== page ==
Carol Vorderman says tactical voting at the next election could wipe the Conservatives off the map, resulting in Rishi Sunak’s party not even having enough seats to form an opposition.
Opinium’s latest poll reveals Labour’s lead has increased to 18 points over the Conservatives, from a 16-point lead a fortnight ago.
Labour has seen a two-point increase in Opinium’s last three polls.
Labour’s vote share sits at 43 per cent, whilst the Conservatives drop to on 25 per cent (-2). The Liberal Democrats rose to 11 per cent (+1), SNP remain on 2 per cent (n/c), the Greens on 6 per cent (+1) and Reform UK remain on 10 per cent (n/c).
How does tactical voting work?
But if voters side with the party most likely to defeat the Conservatives at the next election, support for the party in terms of seats could potentially collapse.
In a general election, tactical voting takes place when a voter chooses a candidate whom they wouldn’t normally support, in order to prevent another candidate from winning.
For example, if you want to vote for a party that is unlikely to win in your constituency you might pick your preferred of the other candidates with a greater chance of winning.
As Vorderman points out here, it could be terminal for the Conservatives.
Tactical voting has come into focus due to boundary changes that have come to effect this year.
Leigh & Atherton, Bangor Aberconwy and Wolverhampton West are all examples of new seats at the next election.
They have been created as part of a UK-wide redrawing of constituency boundaries, which has been done to reflect changes in the size of local populations.
This is also why Bury South will be treated as a Conservative defence at the next election, even though its present MP, Christian Wakeford, defected from the Tories to Labour halfway through the current parliament.
The last time a major redrawing of boundaries took place was ahead of the 2010 general election.
In order to identify which seats on the new electoral map will be the parties’ top targets, and to work out the swing needed for these seats to change hands, a set of notional results for the last general election has been calculated to show what would have happened if that contest had taken place using the new boundaries.
These notional results have been compiled by Professors Colin Rallings and Michael Thrasher of the University of Plymouth, on behalf of BBC News, ITV News, Sky News and the PA news agency – all of whom will use the figures as the basis for reporting the gains and losses at the next general election.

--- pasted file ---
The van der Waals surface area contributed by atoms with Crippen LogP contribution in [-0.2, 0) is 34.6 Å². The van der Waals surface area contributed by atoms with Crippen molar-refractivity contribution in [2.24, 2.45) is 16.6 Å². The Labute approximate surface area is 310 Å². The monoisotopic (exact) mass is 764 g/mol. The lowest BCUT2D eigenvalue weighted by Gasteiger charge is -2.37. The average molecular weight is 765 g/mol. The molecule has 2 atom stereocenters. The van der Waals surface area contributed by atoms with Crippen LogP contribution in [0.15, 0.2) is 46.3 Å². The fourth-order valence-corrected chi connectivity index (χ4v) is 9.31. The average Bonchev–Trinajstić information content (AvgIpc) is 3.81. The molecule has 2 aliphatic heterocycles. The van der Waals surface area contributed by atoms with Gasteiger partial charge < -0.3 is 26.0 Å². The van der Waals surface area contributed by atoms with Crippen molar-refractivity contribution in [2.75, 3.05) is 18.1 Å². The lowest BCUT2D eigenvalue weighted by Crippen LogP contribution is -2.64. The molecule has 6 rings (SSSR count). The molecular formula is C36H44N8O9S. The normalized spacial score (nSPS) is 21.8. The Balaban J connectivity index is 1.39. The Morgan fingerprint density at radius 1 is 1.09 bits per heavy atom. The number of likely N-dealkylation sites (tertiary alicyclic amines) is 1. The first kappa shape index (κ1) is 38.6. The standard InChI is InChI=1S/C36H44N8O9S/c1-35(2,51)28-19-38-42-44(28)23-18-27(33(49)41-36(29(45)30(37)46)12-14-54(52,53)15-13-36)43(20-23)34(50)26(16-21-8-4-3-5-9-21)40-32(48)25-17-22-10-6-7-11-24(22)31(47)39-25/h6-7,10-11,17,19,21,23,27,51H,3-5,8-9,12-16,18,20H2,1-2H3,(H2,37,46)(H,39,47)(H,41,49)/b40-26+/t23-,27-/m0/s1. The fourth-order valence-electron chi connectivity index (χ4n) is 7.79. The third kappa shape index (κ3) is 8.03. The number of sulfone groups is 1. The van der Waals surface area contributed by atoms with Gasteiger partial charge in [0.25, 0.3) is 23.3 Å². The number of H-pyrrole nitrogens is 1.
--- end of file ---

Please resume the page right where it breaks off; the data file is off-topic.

For example, Burnley, Labour’s number one target, had a notional result in 2019 of the Tories on 40.46% of the vote and Labour on 40.19%, while Warrington South, the Tories’ top target, was 44.47% Labour and 44.35% Conservative.
This is why Warrington South will be treated as a Labour defence at the next election – and is considered the Conservatives’ top target – despite it being currently represented by the Tory MP Andy Carter.
Key Labour and Conservative contests
The data shows that, of Labour’s top 50 targets, 10 are in north-west England, seven in Wales, six in the East Midlands and five each in the West Midlands and Yorkshire/Humber, with the remainder spread across the rest of the UK.
All of these will be treated as Conservative defences at the election – and all would fall on local swings from Tory to Labour of up to 5.4 percentage points.
Labour would need to perform much better to stand any chance of forming the next government, however.
The party needs a uniform nationwide swing from Conservative to Labour of 8.3 points to become the largest party in a hung parliament, and an even bigger swing of 12.7 points to gain an overall majority – more than the 10.2-point swing achieved by Tony Blair in 1997.
Two key constituencies to watch will be Chelsea & Fulham in London, which Labour would gain from the Conservatives on a local swing of 8.3 points, and Buckingham & Bletchley in Buckinghamshire, which the party would gain from the Tories on a local swing of 12.7 points.
Of the Conservatives’ top 50 targets, 11 are in Yorkshire/Humber, seven in north-west England and five each in the West Midlands and Wales – all areas that appear high on Labour’s list.
An exception is north-east England, which holds only two of Labour’s top 50 but nine of the Tories’ top 50, all of which are being defended by Labour.
Along with Warrington South, the Conservatives’ top 10 are all Labour defences and include two other seats in the North West: Wirral West in Merseyside and Heywood & Middleton North in Greater Manchester.
Three are in the West Midlands: Coventry North West, Coventry South and Warwick & Leamington; one is in Wales, Alyn & Deeside; and three are in London: Kensington & Bayswater, Beckenham & Penge and Dagenham & Rainham.